Alternatives to faxing such as eFax services have been discussed previously on Ecopreneurist. With new technologies emerging, hopefully fax machines will soon be a thing of the past.
I’m a designer with a bit of a magazine fetish. I’m sure I’m not the only one with boxes and stacks of magazines in my office relating to my industry. I tend to be a magazine pack rat. Recently I began cutting down on the number of magazines that I subscribe to, choosing to keep subscriptions to publications with a commitment to using recycled or sustainable paper. And one of these days I’ll recycle my magazine collection in favor of online versions of my favorite articles. Online e-zines, blogs, and PDF versions of printed magazines are becoming more and more popular, both as a replacement for and a supplement to printed publications. One recent example is ReadyMade Magazine’s April/May 2008 issue, which is entirely digital with a magazine-like online interface. I see magazines and other publications moving in this direction. With the advent of hand-held devices that can make reading blogs, news, and other online content even easier, publications are taking on a new digital form, much to the delight of trees everywhere.
So, in the spirit of going paperless, try condensing your magazine collection down, scanning and saving anything really important so you can easily refer to it later. Recycle old copies of publications and seek them out online instead. If your business publishes a newsletter, magazine, or annual report, consider taking it digital. Not only will you save paper and money by not printing, but your publication will be easy to access and update.
Paper = Trees
In your quest to reduce paper usage in your office, one thing to keep reminding yourself and your staff is that paper wasted translates to trees killed. Keep the big picture in mind on your journey towards a paperless office and instill eco-consciousness into every decision you make. When you think of trees every time you see paper, it makes your decisions to save paper easier. Saving paper saves trees, and we certainly need all the trees we can get. Be sure that when you do need to use paper, you use recycled or tree-free paper. There are many sustainable paper options available to make both you and the trees happy. Of course, reduce always comes before recycle, so it’s important to reduce paper usage as a first step on your journey to a paperless office.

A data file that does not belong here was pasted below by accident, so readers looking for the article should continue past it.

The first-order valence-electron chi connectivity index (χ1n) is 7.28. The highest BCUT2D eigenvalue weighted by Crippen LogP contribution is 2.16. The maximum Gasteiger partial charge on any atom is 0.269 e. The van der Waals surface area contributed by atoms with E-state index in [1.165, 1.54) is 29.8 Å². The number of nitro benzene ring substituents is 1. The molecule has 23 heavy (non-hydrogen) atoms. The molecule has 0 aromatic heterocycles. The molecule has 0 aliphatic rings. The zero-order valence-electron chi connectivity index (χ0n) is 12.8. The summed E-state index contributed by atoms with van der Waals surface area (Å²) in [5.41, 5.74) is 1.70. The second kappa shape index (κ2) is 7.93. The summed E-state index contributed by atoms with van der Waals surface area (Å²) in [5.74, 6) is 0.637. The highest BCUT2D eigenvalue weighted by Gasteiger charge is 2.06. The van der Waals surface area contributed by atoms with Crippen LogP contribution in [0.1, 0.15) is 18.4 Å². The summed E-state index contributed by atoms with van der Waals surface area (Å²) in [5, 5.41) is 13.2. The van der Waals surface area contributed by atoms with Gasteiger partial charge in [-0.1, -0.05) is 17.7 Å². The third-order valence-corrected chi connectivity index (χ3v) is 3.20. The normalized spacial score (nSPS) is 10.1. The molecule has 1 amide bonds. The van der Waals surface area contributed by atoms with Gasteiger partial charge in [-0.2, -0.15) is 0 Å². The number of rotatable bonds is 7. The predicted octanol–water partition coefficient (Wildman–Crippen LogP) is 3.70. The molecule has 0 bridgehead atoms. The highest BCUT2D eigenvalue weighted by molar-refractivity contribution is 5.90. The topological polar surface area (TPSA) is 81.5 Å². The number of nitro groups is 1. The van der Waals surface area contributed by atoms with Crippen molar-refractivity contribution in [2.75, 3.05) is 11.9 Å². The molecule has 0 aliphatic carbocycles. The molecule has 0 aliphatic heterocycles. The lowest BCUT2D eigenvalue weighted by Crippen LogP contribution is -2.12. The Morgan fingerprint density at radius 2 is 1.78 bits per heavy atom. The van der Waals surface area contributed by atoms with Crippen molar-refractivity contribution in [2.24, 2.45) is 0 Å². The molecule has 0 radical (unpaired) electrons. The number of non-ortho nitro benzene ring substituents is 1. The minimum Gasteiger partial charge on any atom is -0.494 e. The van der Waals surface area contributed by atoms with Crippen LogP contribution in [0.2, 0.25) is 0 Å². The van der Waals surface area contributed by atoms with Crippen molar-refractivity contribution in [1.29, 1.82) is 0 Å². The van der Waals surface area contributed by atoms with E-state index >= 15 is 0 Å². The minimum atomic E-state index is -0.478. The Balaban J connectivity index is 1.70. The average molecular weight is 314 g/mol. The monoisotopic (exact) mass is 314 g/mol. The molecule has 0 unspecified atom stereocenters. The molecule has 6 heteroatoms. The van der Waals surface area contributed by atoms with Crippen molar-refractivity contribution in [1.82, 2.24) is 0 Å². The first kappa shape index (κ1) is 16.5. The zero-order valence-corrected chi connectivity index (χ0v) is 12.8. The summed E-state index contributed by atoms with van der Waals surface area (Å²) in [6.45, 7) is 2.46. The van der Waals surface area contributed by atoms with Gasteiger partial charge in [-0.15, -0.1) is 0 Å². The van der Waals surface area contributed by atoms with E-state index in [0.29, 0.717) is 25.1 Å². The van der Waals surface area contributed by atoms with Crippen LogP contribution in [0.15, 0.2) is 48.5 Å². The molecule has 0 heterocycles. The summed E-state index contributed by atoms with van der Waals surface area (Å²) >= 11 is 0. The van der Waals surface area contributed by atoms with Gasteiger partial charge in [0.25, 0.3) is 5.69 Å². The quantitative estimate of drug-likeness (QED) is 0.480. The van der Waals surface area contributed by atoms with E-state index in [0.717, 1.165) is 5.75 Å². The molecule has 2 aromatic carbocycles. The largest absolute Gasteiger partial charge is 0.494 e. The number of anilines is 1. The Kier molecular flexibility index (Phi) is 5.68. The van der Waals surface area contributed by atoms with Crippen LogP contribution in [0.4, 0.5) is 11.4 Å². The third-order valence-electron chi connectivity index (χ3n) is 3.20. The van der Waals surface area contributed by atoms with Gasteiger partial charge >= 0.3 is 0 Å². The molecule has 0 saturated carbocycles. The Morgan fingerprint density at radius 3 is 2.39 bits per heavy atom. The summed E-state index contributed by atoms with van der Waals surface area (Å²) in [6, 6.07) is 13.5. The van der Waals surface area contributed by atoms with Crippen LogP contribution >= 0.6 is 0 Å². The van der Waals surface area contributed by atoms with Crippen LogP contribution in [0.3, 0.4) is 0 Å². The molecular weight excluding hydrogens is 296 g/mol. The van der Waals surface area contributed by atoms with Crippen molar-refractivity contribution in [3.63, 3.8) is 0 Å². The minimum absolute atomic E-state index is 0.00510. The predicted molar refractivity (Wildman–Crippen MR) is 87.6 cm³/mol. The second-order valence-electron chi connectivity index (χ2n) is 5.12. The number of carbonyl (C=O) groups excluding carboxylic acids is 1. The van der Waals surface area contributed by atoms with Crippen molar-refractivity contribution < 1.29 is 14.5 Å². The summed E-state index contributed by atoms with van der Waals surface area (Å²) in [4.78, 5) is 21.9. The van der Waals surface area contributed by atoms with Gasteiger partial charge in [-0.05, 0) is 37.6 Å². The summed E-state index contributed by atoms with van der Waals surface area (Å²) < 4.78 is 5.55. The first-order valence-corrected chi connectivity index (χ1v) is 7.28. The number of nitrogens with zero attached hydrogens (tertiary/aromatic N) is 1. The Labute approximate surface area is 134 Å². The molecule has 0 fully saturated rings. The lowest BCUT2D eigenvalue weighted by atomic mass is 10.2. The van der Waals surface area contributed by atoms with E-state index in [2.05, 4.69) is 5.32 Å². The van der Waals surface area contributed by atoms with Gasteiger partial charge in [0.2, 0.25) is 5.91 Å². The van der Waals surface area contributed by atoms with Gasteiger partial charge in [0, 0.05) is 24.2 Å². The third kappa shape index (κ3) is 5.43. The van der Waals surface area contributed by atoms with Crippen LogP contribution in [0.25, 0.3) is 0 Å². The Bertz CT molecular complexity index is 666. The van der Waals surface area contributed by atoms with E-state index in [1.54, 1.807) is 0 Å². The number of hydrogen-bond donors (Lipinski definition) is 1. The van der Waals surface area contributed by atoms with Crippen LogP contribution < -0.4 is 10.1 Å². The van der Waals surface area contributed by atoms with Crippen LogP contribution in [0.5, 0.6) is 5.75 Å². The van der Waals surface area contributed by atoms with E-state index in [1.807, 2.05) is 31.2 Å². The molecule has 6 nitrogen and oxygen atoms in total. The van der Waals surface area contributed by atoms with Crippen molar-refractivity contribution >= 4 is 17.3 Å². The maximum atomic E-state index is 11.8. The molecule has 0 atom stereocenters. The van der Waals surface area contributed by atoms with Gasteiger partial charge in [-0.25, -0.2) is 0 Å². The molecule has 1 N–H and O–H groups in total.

This article is the ninth in a series called Green Dreams following my journey starting a green design business. You can learn along with me: read the series introduction, see some green business resources, get inspired, learn how to write a business plan, find out how to name your business, learn why sustainability should be a part of your planning from the beginning, avoid commuting by working from home, and building green business practices into your daily workflow. Stay tuned for more on starting a green business!
Photo by Jason Sussberg via flickr.